Trader Joe’s releases hundreds of new pumpking products every year, it feels like. But with these pumpkin-flavored scone cookies, they’ve succeed in coming up with the perfect seasonal snack. I wouldn’t necessarily stock my larder with them year round, but they manage to so nicely encapsulate something of the autumn feeling, that I’ll be looking forward to seeing them again next year.
Would I Recommend Them: Yes, these are very snackable, little seasonal treats.
Would I Buy Them Again: Sure, I’ll pick some up again next year.
Final Synopsis: Pumpkin packed little molasses cookies.
Posted: October 7, 2015 | Author: profoundjester | Filed under: Trader Joe's Brand | Tags: 5 stars, Condiments, cookie butter, Deserts, pumpkin pie, Trader Joe's |
Seeing new cookie butter turns me into Cookie Monster right in the store. “COOKIE COOKIE COOKIE… butter”
Oh no. Now I’m really starting to get alarmed. Trader Joe’s has innaugarated this year’s Pumpkin Madness in a big way – with the introduction of a brand new type of cookie butter – Trader Joe’s Pumpkin Spiced Cookie Butter.
Ranking: 5 stars
|What it is:
||Cookie butter that tastes like pumpkin pie.
||$3.99 for a 14.1 oz jar.
||Yes – it’s cookie butter.
Look, on the one hand this is nothing if not welcome news. Any time Trader Joe’s wants to expand their absolutely heavenly line of cookie butter products is fine by me. Previous entries include Trader Joe’s Crunchy Cookie Butter, Trader Joe’s Cookie Butter and Nutella, Trader Joe’s Oreo-based Cookies and Creme Cookie Butter, not to mention all the countless offshoots and ancillary confections made with that tongue-melting, heart-stopping emulsified cookie sweetness.
In certain ways, Trader Joe’s Pumpkin Spiced Cookie Butter is the most radical new member to the family. Here, for the first time ever, do we have a cookie butter not actually based on any real cookie. This is a huge move, on par with the introduction of the Cookies and Creme cookie butter. That Oreo-based cookie butter excited me because it suggested Trader Joe’s would start introducing new cookie butters based on entirely different types of cookies, not just the gold standard speculoos cookie. Pumpkin Pie Spice Cookie Butter takes it one step further, throwing the doors open to any sort of spice or confection imaginable.
This terrifies me slightly – in the same way that staring into the unshielded face of God himself would terrify me. Trader Joe’s has essentially taken us all one huge step closer to just selling us frosting as a sandwich spread. The Cookies and Creme cookie butter was close enough already – without cookies in the equation, there’s nothing holding them back. Give it a few more years, and we’ll be seeing Trader Joe’s Tahitian Vanilla “Cookie Butter” spread, that’s nothing more than a screw-top jar of creamy delicious frosting that we’ll all have been Pavlovian conditioned eat straight from the jar. Is that the dystopia or utopia?
Or maybe I’m just getting over excited. In any case, this is a delicious new entry into the cookie butter family. It tastes just like you hope a pumpkin pie spice cookie butter would taste. A sweet hint of pumpkin is the first taste that will hits your tongue, as well as the lingering aftertaste. In between, you’ll be treated to a gooey, nuanced mix of cookie bits, with pumpkin puree, pumpkin powder, cinnamon, nutmeg, ginger, allspice, and cloves.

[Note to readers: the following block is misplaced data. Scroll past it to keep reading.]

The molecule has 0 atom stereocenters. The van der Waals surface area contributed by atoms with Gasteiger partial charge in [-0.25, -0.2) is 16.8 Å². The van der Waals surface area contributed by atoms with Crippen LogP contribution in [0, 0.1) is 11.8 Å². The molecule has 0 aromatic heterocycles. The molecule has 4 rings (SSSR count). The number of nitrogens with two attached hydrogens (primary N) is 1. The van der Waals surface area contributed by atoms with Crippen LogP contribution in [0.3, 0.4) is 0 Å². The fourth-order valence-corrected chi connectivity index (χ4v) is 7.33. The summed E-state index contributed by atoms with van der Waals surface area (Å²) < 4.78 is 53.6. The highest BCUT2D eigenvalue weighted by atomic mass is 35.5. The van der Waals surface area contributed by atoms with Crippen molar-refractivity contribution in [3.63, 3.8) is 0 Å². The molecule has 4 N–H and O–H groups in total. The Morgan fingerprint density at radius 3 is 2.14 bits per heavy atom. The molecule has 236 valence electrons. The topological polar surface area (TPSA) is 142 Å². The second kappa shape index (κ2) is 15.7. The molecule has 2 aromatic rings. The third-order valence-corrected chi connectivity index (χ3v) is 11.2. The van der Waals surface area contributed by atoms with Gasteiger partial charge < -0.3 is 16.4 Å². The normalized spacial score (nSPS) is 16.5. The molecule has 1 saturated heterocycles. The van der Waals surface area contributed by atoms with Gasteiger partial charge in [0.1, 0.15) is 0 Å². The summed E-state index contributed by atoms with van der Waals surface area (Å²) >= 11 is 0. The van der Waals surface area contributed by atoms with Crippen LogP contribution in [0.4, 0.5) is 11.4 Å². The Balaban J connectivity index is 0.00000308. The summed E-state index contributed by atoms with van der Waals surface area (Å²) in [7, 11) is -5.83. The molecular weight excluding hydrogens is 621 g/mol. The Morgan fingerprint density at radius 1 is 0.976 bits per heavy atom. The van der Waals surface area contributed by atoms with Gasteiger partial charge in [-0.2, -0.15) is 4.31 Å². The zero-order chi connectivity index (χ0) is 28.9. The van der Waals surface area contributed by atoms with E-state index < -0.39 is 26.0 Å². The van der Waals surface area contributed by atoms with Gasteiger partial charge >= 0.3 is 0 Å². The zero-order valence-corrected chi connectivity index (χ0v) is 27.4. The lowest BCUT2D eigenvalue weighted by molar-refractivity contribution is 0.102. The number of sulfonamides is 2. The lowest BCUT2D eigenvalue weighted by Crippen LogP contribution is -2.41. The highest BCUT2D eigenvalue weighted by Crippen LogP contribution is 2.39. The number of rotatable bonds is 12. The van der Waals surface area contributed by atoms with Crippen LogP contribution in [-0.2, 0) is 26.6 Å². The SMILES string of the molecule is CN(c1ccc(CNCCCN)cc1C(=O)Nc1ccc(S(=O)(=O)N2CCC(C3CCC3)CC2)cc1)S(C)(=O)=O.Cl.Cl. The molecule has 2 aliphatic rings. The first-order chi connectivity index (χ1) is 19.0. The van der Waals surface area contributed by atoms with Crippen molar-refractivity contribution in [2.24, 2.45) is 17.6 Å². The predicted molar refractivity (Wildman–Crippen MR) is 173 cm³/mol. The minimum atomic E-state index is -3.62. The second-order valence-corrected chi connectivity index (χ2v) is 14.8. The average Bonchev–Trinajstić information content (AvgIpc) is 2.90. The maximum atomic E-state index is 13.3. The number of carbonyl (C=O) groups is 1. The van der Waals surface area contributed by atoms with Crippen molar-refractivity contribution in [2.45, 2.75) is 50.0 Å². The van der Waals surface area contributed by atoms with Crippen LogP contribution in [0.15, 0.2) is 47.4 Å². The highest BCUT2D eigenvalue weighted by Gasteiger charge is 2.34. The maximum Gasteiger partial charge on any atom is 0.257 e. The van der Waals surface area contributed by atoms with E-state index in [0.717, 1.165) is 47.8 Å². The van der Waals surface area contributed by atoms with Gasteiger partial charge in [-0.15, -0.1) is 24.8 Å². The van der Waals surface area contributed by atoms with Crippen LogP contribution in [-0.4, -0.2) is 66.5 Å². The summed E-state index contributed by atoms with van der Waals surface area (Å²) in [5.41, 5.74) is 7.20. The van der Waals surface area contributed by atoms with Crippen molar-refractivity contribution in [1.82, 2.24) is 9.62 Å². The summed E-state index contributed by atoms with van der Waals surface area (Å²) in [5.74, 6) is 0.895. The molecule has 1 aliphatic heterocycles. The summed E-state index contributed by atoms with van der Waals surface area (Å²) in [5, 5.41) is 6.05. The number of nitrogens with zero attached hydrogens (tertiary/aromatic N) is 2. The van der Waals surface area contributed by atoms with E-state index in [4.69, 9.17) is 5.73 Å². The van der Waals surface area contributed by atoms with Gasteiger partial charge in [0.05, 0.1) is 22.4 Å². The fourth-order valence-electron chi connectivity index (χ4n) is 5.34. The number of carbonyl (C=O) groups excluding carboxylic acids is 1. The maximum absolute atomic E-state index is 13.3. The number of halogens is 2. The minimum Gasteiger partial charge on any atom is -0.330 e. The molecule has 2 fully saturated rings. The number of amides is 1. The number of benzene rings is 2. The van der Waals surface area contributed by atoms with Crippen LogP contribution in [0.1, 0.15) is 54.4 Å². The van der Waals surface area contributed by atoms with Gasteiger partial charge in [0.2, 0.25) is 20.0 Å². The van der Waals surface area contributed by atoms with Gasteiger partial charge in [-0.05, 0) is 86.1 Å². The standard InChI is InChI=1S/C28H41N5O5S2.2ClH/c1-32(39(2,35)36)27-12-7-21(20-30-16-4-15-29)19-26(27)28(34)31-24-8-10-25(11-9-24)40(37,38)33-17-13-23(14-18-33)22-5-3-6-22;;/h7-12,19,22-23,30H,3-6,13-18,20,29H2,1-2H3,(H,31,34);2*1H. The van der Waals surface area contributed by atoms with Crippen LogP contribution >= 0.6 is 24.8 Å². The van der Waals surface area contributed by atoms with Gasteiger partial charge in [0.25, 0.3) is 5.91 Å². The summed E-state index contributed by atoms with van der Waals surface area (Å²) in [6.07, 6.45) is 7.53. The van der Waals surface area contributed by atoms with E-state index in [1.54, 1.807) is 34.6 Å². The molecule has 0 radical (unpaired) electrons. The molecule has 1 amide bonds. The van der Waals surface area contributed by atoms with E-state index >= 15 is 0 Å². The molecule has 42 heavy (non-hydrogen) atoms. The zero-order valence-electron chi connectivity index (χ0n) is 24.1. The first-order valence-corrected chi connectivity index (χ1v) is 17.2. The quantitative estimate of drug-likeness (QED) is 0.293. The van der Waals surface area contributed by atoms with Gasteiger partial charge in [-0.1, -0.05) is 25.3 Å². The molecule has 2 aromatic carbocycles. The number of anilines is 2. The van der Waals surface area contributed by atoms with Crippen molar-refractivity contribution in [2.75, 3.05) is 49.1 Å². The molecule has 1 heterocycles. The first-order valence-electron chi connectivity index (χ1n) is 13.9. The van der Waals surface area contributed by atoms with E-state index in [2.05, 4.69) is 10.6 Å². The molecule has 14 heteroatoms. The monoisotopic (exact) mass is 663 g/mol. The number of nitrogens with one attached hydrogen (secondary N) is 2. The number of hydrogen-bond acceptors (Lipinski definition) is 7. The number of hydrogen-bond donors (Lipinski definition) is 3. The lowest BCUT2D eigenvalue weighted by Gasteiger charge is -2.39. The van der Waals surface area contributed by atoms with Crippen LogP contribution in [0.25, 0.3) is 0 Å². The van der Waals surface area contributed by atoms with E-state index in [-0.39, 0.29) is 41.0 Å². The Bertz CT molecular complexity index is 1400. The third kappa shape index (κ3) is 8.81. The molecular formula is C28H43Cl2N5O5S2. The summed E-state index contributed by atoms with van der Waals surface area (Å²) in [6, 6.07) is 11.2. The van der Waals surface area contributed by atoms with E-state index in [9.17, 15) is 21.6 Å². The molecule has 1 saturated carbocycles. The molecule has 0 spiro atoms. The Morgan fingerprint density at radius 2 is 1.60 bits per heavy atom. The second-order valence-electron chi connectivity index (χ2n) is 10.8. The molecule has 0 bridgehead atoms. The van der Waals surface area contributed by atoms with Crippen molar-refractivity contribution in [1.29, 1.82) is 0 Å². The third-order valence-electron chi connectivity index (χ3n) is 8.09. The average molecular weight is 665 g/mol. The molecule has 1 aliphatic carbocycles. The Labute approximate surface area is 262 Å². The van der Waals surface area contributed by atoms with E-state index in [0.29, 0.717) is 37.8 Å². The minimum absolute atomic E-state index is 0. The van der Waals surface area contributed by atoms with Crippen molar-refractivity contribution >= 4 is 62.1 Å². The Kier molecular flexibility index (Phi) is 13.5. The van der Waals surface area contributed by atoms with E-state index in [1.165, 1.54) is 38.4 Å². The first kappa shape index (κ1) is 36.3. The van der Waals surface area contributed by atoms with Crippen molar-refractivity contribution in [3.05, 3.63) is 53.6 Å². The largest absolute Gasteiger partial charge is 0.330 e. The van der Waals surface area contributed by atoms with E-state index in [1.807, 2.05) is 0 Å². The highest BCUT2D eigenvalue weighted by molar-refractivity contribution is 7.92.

Instead of speculoos cookies this time around, Trader Joe’s makes use of some sort of pumpkin, sugar cookie crumbs. These cookie crumbs are made with pumpkin puree and organic pumpkin powder, but they’re much too small to really get a taste of. This forms the basis for the crunchy bits of cookie crumb in the mix (more like crunchy cookie butter than the creamy kind), but it’s actually the least delicious part. Far more interesting are the complex notes of the pumpkin pie spices, and the enduring pumpkin flavor, all of which are captured in excellent clarity.
More than anything this cookie butter tastes like a slice of pumpkin pie (complete with crust) that has been blended down into delicious sludge – a gooey pumpkin pie in a jar. How amazing would it be to make a pumpkin pie out of this pumpkin spice cookie butter, rather than traditional pumpkin filling? Pumpkin Pie-ception
Like all other types of cookie butter, the biggest question is, “What do you actually do with this stuff?” The most obvious answer is “just spoon it straight into your face”, but for those of us who try to maintain a bit of decorum, it’s also great on waffle, pancakes and even in peanut butter sandwiches. It can also work as a seasonal dip for pretzels, apples or even celery.
Another big question – is Trader Joe’s Pumpkin Pie Spice Cookie Butter actually any better than Trader Joe’s regular cookie butter? Once again, I have to say that while this is interesting addition and delicious in its own right, it still doesn’t dethrone our glorious reigning king, the original cookie butter. Nevertheless, it’s a welcome addtion to my patry this autumn and, a seasonal treat to be looked forward to like egg nog or Halloween candy. Here’s hoping it returns again next year.
Would I Recommend It: It’s cookie butter, so yeah.
Would I Buy It Again: I have, like, three different cookie butters in my cabinet right now. Of course I will.
Final Synopsis: Pumpkin cookie based cookie butter, with plenty of pumpkin spices.
Posted: September 29, 2015 | Author: profoundjester | Filed under: Trader Joe's Brand | Tags: 3 stars, bread, cake, Deserts, italian food, panettone, pumpkin, Trader Joe's |